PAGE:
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Speaker: Polling 2017: life beyond landlines?

23 Responses

  • Russell Brown,

    One thing that fascinated me was huge difference between Reid and the Newsroom poll that had Labour on 45 and National on 30 – both of which use the SSI online panel.

    They're over different (but adjacent) time periods and the Newsroom sample is small, but it does seem to indicate that Reid is doing something differently with its SSI online component.

    Auckland • Since Nov 2006 • 22754 posts Report Reply

  • Russell Brown,

    Here's the interview Patrick Gower kindly did for MediaTake on how they're polling this year:

    Auckland • Since Nov 2006 • 22754 posts Report Reply

  • Jeremy Andrew,

    I've had two landline calls at home from pollsters in the past 10 days. Both were wanting to speak to someone up to the age of 44. Since I'm 45, they said thank you, goodbye.
    The second poll identified as being for TV3, can't recall who the first was.

    Hamiltron - City of the F… • Since Nov 2006 • 900 posts Report Reply

  • Ian Dalziel,

    Polling 2017: life beyond landlines?

    Have to admit at first glance I read that as
    life beyond landmines?

    ...and thought how much more dangerous
    modern politics is nowadays...

    Christchurch • Since Dec 2006 • 7889 posts Report Reply

  • Bart Janssen,

    The key problem is these are samples that try to replicate the result you would get from polling every person who can vote (the actual election). The question is -
    "Is the sample accurate?"
    Accuracy is about how close the sample is to the "real" result of polling everyone.

    The problem we have is that we have one "real" result every election, and multiple samples (polls) each giving different answers. There are two options, either the samples are "real" and the population as a whole is changing it's opinion by huge jumps from poll to poll OR the samples are not accurate.

    Margins of error allow you to give a fudge around the number but the margins themselves can be fraught. But ultimately if your samples don't reflect the "real" result then you're doing it wrong.

    At present you have to conclude one or more of the polling companies is doing it wrong - pretty badly wrong as well.

    It makes for easy entertainment and fills minutes on the news - but personally I don't think it adds any value to our democracy and could well be doing harm.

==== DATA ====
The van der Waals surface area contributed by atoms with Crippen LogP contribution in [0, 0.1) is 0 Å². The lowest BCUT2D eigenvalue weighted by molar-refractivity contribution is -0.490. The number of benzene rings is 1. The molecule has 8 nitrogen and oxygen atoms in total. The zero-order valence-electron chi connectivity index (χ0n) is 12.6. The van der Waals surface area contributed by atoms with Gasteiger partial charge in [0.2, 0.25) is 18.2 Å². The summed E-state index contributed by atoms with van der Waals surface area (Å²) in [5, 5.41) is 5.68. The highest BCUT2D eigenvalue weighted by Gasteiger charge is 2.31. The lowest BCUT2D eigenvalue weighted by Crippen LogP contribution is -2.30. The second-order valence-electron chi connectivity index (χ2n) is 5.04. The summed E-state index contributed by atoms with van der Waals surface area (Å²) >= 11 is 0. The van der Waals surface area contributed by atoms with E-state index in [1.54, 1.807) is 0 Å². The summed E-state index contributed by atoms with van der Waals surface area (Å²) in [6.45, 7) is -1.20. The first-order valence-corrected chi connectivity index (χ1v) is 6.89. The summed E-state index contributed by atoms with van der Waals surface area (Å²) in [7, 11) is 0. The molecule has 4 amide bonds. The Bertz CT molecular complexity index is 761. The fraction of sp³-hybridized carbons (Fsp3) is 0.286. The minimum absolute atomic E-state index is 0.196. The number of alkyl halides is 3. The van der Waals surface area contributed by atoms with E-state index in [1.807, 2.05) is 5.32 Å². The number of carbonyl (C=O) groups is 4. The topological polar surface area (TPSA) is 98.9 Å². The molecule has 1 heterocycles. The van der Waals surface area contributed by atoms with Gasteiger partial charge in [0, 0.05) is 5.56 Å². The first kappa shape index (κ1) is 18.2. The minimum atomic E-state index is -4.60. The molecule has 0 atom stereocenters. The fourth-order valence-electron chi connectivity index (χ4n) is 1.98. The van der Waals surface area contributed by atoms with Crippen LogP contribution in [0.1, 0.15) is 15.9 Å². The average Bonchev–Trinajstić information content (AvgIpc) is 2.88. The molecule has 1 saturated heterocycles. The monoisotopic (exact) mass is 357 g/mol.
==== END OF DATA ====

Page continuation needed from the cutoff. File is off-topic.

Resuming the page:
Auckland • Since Nov 2006 • 4451 posts Report Reply

  • Euan Mason, in reply to Bart Janssen,

    At present you have to conclude one or more of the polling companies is doing it wrong - pretty badly wrong as well.

    It makes for easy entertainment and fills minutes on the news - but personally I don't think it adds any value to our democracy and could well be doing harm.

    Completely agree, Bart. It will influence how people vote. For instance, Labour voters will be tempted to vote Green to get Greens across the line this time around. If the polls are biased then people are misinformed about impacts of their voting choices.

    Canterbury • Since Jul 2008 • 259 posts Report Reply

  • Rob Stowell,

    With only two major polls, and this great gulf between them, we can have no clear idea where the real sentiment lies. Undecideds are also fairly high, another indeterminacy to take into account.
    Yet the reporting/commentary on 'the latest poll' is ripe with hyperbolic certainty. Still waiting for some pundit to squash the hyperventilating by pointing out the flimsiness of the rationale behind it.
    The unseen factor - which we can only judge by the actions of the politicians - is that there's at least as much private polling by the parties as public polling by the media. You can sense it - a magnetic force pushing and pulling the campaign messages and talking points - but we don't get to see it.
    Best guess: it's bloody close. (But it might not be!)

    Whakaraupo • Since Nov 2006 • 2091 posts Report Reply